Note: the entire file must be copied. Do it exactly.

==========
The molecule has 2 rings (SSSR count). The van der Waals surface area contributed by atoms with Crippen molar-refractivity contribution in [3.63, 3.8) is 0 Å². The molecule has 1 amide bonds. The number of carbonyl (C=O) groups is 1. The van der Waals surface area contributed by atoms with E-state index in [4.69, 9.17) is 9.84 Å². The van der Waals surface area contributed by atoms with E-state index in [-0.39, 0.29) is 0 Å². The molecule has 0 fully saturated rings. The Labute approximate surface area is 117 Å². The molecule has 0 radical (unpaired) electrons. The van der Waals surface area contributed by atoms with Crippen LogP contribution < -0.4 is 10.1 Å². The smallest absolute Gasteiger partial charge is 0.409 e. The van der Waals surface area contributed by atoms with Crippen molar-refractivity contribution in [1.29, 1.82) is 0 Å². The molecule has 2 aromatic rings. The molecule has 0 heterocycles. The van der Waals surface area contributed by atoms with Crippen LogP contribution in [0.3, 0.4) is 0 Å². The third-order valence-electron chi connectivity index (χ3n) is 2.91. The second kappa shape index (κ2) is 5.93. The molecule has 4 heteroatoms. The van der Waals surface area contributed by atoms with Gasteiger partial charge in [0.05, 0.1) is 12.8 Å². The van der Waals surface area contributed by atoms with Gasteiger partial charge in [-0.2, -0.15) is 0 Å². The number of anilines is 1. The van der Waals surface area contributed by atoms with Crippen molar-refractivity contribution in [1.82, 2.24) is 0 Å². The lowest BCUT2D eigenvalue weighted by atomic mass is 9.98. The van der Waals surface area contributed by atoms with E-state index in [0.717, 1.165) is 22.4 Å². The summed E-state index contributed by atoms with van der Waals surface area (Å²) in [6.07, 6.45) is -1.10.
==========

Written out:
The molecule has 2 rings (SSSR count). The van der Waals surface area contributed by atoms with Crippen molar-refractivity contribution in [3.63, 3.8) is 0 Å². The molecule has 1 amide bonds. The number of carbonyl (C=O) groups is 1. The van der Waals surface area contributed by atoms with E-state index in [4.69, 9.17) is 9.84 Å². The van der Waals surface area contributed by atoms with E-state index in [-0.39, 0.29) is 0 Å². The molecule has 0 fully saturated rings. The Labute approximate surface area is 117 Å². The molecule has 0 radical (unpaired) electrons. The van der Waals surface area contributed by atoms with Crippen LogP contribution < -0.4 is 10.1 Å². The smallest absolute Gasteiger partial charge is 0.409 e. The van der Waals surface area contributed by atoms with Crippen molar-refractivity contribution in [1.29, 1.82) is 0 Å². The molecule has 2 aromatic rings. The molecule has 0 heterocycles. The van der Waals surface area contributed by atoms with Crippen LogP contribution in [0.3, 0.4) is 0 Å². The third-order valence-electron chi connectivity index (χ3n) is 2.91. The second kappa shape index (κ2) is 5.93. The molecule has 4 heteroatoms. The van der Waals surface area contributed by atoms with Gasteiger partial charge in [0.05, 0.1) is 12.8 Å². The van der Waals surface area contributed by atoms with Gasteiger partial charge in [-0.2, -0.15) is 0 Å². The number of anilines is 1. The van der Waals surface area contributed by atoms with Crippen molar-refractivity contribution in [1.82, 2.24) is 0 Å². The lowest BCUT2D eigenvalue weighted by atomic mass is 9.98. The van der Waals surface area contributed by atoms with E-state index in [0.717, 1.165) is 22.4 Å². The summed E-state index contributed by atoms with van der Waals surface area (Å²) in [6.07, 6.45) is -1.10.